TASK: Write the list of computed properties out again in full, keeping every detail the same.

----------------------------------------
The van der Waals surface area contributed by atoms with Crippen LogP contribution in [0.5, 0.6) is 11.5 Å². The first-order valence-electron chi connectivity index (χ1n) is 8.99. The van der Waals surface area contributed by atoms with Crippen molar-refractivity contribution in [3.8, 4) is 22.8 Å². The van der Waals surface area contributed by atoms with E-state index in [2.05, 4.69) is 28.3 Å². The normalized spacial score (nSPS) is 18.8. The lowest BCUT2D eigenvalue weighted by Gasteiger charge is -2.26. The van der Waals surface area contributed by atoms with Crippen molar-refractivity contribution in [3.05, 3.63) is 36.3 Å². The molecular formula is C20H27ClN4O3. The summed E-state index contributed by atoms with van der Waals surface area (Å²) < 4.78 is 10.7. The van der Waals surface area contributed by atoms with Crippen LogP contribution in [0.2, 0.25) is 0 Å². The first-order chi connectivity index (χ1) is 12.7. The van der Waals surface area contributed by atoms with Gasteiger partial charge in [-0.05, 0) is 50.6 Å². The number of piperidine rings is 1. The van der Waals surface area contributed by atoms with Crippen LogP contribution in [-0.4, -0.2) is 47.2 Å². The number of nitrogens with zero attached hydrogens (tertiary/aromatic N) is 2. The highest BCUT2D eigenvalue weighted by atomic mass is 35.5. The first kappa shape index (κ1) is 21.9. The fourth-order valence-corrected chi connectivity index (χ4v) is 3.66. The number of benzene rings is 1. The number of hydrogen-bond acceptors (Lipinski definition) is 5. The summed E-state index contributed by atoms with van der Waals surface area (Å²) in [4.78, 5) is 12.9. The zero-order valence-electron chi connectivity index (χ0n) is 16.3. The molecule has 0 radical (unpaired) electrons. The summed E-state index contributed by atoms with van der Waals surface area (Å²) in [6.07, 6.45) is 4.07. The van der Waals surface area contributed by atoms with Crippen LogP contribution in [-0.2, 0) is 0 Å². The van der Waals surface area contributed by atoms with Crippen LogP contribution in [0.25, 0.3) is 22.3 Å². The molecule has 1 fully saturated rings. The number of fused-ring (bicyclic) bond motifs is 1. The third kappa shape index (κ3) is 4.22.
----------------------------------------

The van der Waals surface area contributed by atoms with Crippen LogP contribution in [0.5, 0.6) is 11.5 Å². The first-order valence-electron chi connectivity index (χ1n) is 8.99. The van der Waals surface area contributed by atoms with Crippen molar-refractivity contribution in [3.8, 4) is 22.8 Å². The van der Waals surface area contributed by atoms with E-state index in [2.05, 4.69) is 28.3 Å². The normalized spacial score (nSPS) is 18.8. The lowest BCUT2D eigenvalue weighted by Gasteiger charge is -2.26. The van der Waals surface area contributed by atoms with Crippen molar-refractivity contribution in [3.05, 3.63) is 36.3 Å². The molecular formula is C20H27ClN4O3. The summed E-state index contributed by atoms with van der Waals surface area (Å²) < 4.78 is 10.7. The van der Waals surface area contributed by atoms with Crippen LogP contribution in [0.2, 0.25) is 0 Å². The first-order chi connectivity index (χ1) is 12.7. The van der Waals surface area contributed by atoms with Gasteiger partial charge in [-0.05, 0) is 50.6 Å². The number of piperidine rings is 1. The van der Waals surface area contributed by atoms with Crippen LogP contribution in [-0.4, -0.2) is 47.2 Å². The number of nitrogens with zero attached hydrogens (tertiary/aromatic N) is 2. The highest BCUT2D eigenvalue weighted by atomic mass is 35.5. The first kappa shape index (κ1) is 21.9. The fourth-order valence-corrected chi connectivity index (χ4v) is 3.66. The number of benzene rings is 1. The number of hydrogen-bond acceptors (Lipinski definition) is 5. The summed E-state index contributed by atoms with van der Waals surface area (Å²) in [4.78, 5) is 12.9. The zero-order valence-electron chi connectivity index (χ0n) is 16.3. The molecule has 0 radical (unpaired) electrons. The summed E-state index contributed by atoms with van der Waals surface area (Å²) in [6.07, 6.45) is 4.07. The van der Waals surface area contributed by atoms with Crippen LogP contribution in [-0.2, 0) is 0 Å². The van der Waals surface area contributed by atoms with Crippen LogP contribution in [0.25, 0.3) is 22.3 Å². The molecule has 1 fully saturated rings. The number of fused-ring (bicyclic) bond motifs is 1. The third kappa shape index (κ3) is 4.22.